4 Ben Wallace (1997-2012)

Raj Mehta-USA TODAY Sports

Dennis Rodman knew how to defend. He knew how to box out a player and grab a rebound better than just about everyone else in the league. He was smart and he was focused solely on his defense. For awhile, he was the only one-way defender in the league that was not a scorer. Then came Ben Wallace, in 1997.

Ben Wallace was never marketable, nor was he ever fun to watch. He barely scored nine points per game and was a terrible free throw shooter. He would grab a rebound and never even look at the basket. He would much rather kick it out for an open three or to a teammate to take a mid-range jumper. It was his defense that turned him into a great Center who ended up leading the Detroit Pistons to a NBA Title.

If there was ever a player that was the defensive backbone of team, it would be Ben Wallace.

3 Andre Drummond (2013-Present)

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In only five seasons, Andre Drummond has quickly become a true All-Star at the Center position and is averaging 13.4 points, 12.7 rebounds, 1.2 steals, and 1.6 blocks per game. Last season, his points per game average rose to a career high of 16.2 points and 14.8 rebounds, earning him his first ever All-Star game appearance, as well as being selected for the All-NBA Third Team.

With the addition of Tobias Harris and Marcus Morris last season, and Ish Smith and Jon Leuer this season, the Pistons have started to become a playoff caliber team in the Eastern Conference behind the play of their All-Star Center, Andre Drummond. As they continue to grow as a unit, he can only get better along the way.

2 Dwight Howard (2005-Present)

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Just like Shaquille O'Neal, Dwight Howard also began his career with the Orlando Magic, where he played for eight seasons before demanding a trade and then being traded to the Los Angeles Lakers, a mistake from which he has not yet recovered from. Prior to his departure from Orlando, Dwight was averaging 18.4 points, 13 rebounds, and 2.2 blocks per game. Since then he has been averaging around 16 points, 12.1 rebounds, and 1.8 blocks per game. But it cannot be fully blamed on the trade as he has had several issues staying healthy.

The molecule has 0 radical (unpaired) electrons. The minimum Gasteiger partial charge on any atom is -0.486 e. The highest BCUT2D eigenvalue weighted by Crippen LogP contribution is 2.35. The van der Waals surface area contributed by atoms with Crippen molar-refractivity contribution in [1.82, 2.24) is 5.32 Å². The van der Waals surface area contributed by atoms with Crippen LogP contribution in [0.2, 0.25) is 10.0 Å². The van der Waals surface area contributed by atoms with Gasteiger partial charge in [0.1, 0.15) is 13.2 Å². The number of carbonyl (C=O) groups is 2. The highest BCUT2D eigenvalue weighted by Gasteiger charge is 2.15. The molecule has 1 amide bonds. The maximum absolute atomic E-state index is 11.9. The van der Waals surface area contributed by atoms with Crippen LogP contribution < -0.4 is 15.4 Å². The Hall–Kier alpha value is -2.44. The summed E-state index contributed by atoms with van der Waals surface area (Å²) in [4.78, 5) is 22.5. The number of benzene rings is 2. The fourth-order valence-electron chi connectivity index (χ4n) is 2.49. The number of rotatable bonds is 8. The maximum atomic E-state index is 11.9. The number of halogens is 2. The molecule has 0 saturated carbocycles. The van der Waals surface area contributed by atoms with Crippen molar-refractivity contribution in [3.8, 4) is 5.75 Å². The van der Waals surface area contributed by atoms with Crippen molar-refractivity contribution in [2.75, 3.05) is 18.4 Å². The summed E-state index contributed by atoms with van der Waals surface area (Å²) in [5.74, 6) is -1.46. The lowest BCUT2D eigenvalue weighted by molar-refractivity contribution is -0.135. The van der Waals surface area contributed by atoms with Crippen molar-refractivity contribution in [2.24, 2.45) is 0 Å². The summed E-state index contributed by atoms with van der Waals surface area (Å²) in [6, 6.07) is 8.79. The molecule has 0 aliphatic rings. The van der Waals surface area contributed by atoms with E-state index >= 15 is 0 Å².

But when you break down the numbers and look at the past 17 years, there truly has only been one other Center in the NBA that has been a bigger contributor to the league.

1 Shaquille O'Neal (1993-2011)

Steve Mitchell-USA TODAY Sports

Kareem Abdul-Jabbar, Wilt Chamberlain, and Bill Russell were three of the best Centers in NBA history. But only one of them has better career averages than Shaquille O'Neal, and that would be Kareem, and not by much. He is the only one that has better averages in points, rebounds, assists, and blocks than Shaquille O'Neal. That means that Shaq is one of only two men that have 23.7 points, 10.9 rebounds, 2.5 assists, and 2.3 blocks per game, or more, in NBA history.

Since 2000, Shaq's legacy became known and he played several more years than most people probably expected from a man as large as Shaq. Usually, a player his size finds themselves battling various knee, back, or foot injuries practically ending their careers earlier than usual.

But any way you slice it, Shaquille O'Neal was so hard to defend that the NBA had to institute a rule, just for him and other players like him.

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Top 15 Most Dominant Big Men In The NBA Since 2000